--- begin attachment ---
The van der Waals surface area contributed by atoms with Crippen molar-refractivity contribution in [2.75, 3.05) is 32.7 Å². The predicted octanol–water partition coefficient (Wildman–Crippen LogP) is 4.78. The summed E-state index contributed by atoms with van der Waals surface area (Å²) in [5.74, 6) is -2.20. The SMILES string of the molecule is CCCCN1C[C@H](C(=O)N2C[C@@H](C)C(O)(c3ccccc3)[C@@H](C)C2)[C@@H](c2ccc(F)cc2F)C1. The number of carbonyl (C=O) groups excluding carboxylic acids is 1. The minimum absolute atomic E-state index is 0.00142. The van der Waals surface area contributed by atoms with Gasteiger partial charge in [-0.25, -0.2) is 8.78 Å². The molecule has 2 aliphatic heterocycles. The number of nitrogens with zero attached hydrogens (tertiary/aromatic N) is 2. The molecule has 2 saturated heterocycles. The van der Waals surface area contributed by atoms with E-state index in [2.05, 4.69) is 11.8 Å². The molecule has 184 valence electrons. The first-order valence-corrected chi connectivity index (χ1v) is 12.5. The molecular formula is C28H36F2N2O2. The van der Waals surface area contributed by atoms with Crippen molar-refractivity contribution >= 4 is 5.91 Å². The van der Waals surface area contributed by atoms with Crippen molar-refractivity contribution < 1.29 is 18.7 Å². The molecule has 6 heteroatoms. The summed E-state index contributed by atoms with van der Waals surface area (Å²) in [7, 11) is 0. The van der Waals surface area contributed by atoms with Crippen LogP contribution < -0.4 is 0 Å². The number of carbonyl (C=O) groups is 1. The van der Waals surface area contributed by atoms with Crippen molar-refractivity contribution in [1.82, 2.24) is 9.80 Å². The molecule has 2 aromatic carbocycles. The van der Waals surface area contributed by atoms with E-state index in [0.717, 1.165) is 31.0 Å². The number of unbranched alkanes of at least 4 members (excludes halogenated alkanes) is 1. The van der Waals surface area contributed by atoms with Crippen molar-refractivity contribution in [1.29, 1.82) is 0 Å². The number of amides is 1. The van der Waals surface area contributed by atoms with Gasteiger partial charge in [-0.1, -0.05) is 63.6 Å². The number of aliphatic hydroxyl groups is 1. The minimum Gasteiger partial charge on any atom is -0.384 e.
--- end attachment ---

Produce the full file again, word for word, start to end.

The van der Waals surface area contributed by atoms with Crippen molar-refractivity contribution in [2.75, 3.05) is 32.7 Å². The predicted octanol–water partition coefficient (Wildman–Crippen LogP) is 4.78. The summed E-state index contributed by atoms with van der Waals surface area (Å²) in [5.74, 6) is -2.20. The SMILES string of the molecule is CCCCN1C[C@H](C(=O)N2C[C@@H](C)C(O)(c3ccccc3)[C@@H](C)C2)[C@@H](c2ccc(F)cc2F)C1. The number of carbonyl (C=O) groups excluding carboxylic acids is 1. The minimum absolute atomic E-state index is 0.00142. The van der Waals surface area contributed by atoms with Gasteiger partial charge in [-0.25, -0.2) is 8.78 Å². The molecule has 2 aliphatic heterocycles. The number of nitrogens with zero attached hydrogens (tertiary/aromatic N) is 2. The molecule has 2 saturated heterocycles. The van der Waals surface area contributed by atoms with E-state index in [2.05, 4.69) is 11.8 Å². The molecule has 184 valence electrons. The first-order valence-corrected chi connectivity index (χ1v) is 12.5. The molecular formula is C28H36F2N2O2. The van der Waals surface area contributed by atoms with Crippen molar-refractivity contribution >= 4 is 5.91 Å². The van der Waals surface area contributed by atoms with Crippen molar-refractivity contribution < 1.29 is 18.7 Å². The molecule has 6 heteroatoms. The summed E-state index contributed by atoms with van der Waals surface area (Å²) in [7, 11) is 0. The van der Waals surface area contributed by atoms with Crippen LogP contribution < -0.4 is 0 Å². The number of carbonyl (C=O) groups is 1. The van der Waals surface area contributed by atoms with Crippen molar-refractivity contribution in [1.82, 2.24) is 9.80 Å². The molecule has 2 aromatic carbocycles. The van der Waals surface area contributed by atoms with E-state index in [0.717, 1.165) is 31.0 Å². The number of unbranched alkanes of at least 4 members (excludes halogenated alkanes) is 1. The van der Waals surface area contributed by atoms with Crippen molar-refractivity contribution in [1.29, 1.82) is 0 Å². The number of amides is 1. The van der Waals surface area contributed by atoms with Gasteiger partial charge in [-0.1, -0.05) is 63.6 Å². The number of aliphatic hydroxyl groups is 1. The minimum Gasteiger partial charge on any atom is -0.384 e.